The best-performing IT departments typically spend less on technology and personnel and take different approaches to outsourcing than do their peers, according to an examination of 200 customer benchmarks being released Monday by The Hackett Group.
Top-rated IT operations on average spend 18 percent less per end user on technology and operate with 36 percent fewer staffers than average companies, according to Hackett's benchmarking study. The information in the report is drawn from an analysis of customer benchmarking tests that The Hackett Group conducted over the past 18 months. The data for this study was gathered in March.
To qualify as a world-class IT organization, participants must score in the top 25 percent of Hackett's database in terms of both efficiency (costs and productivity) and their effectiveness (quality and value) in functional areas such as data center optimization.
Top-performing IT departments also tend to outsource much differently than most companies, said Allan Frank, a senior fellow at the Atlanta-based consulting firm. Best-in-class companies allot 23 percent more of their IT spending to outsourcing and spend 60 percent more than other companies to outsource IT infrastructure activities such as data center management, Frank said. But they spend 34 percent less to outsource application development and maintenance work, an area in which outsourcing "is a riskier strategy."
The outsourcing findings map with the approach taken by Getronics North America in Tewksbury, Mass. "We do not outsource application development or support because it is strategic to our service value chain," said Timothy Woisin, a regional information officer at Getronics North America, a division of Amsterdam-based IT consulting firm Getronics NV.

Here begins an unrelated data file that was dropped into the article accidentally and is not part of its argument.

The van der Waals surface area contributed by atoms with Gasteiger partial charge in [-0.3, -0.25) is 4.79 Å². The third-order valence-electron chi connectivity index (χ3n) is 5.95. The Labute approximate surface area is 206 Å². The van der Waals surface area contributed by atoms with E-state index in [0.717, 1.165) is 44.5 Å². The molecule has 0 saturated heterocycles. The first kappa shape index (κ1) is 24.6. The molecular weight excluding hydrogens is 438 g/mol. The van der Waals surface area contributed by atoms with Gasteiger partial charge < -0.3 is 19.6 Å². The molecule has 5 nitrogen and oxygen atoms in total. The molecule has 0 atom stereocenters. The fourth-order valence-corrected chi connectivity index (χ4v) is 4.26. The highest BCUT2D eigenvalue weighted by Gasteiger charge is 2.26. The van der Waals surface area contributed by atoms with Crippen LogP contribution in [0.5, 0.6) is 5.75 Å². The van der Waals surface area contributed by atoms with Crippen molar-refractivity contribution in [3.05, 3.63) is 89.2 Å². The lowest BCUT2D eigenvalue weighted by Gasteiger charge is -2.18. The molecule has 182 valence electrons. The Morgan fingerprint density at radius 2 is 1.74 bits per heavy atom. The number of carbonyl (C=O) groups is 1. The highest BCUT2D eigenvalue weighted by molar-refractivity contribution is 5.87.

Instead, the U.S. unit in January shifted its application development and maintenance work to Getronics offices in Spain and Mexico. Woisin said the move has cut the cost of doing the work by 30 percent.
Benchmarking at Juniper Networks Inc. helps demonstrate the company's effectiveness at managing IT. The Sunnyvale, Calif.-based networking equipment vendor supports 23 end users per IT worker, or 50 percent to 100 percent more than industry averages, said CIO Kim Perdikou.
Juniper's IT group also works closely with business units to make sure that it's closely aligned with their business strategies, said Perdikou. "Having a team of IT professionals who support specific business functions and who understand the goals and issues associated with those functions makes IT more efficient and effective," she said.
In addition, Juniper only outsources "standardized" IT activities "that are clearly outlined and manageable," Perdikou said. Those functions include data center hosting, laptop replacements following acquisitions, and support for off-the-shelf ERP and human resources applications.
Mark Jeffery, assistant professor of technology at the Kellogg School of Management at Northwestern University in Evanston, Ill., said he was surprised by The Hackett Group's findings. "It's not uncommon for large companies to spend less per end user on IT, not only if the IT department is well-run, but also because of economies of scale" that larger companies can achieve compared with smaller firms, said Jeffery.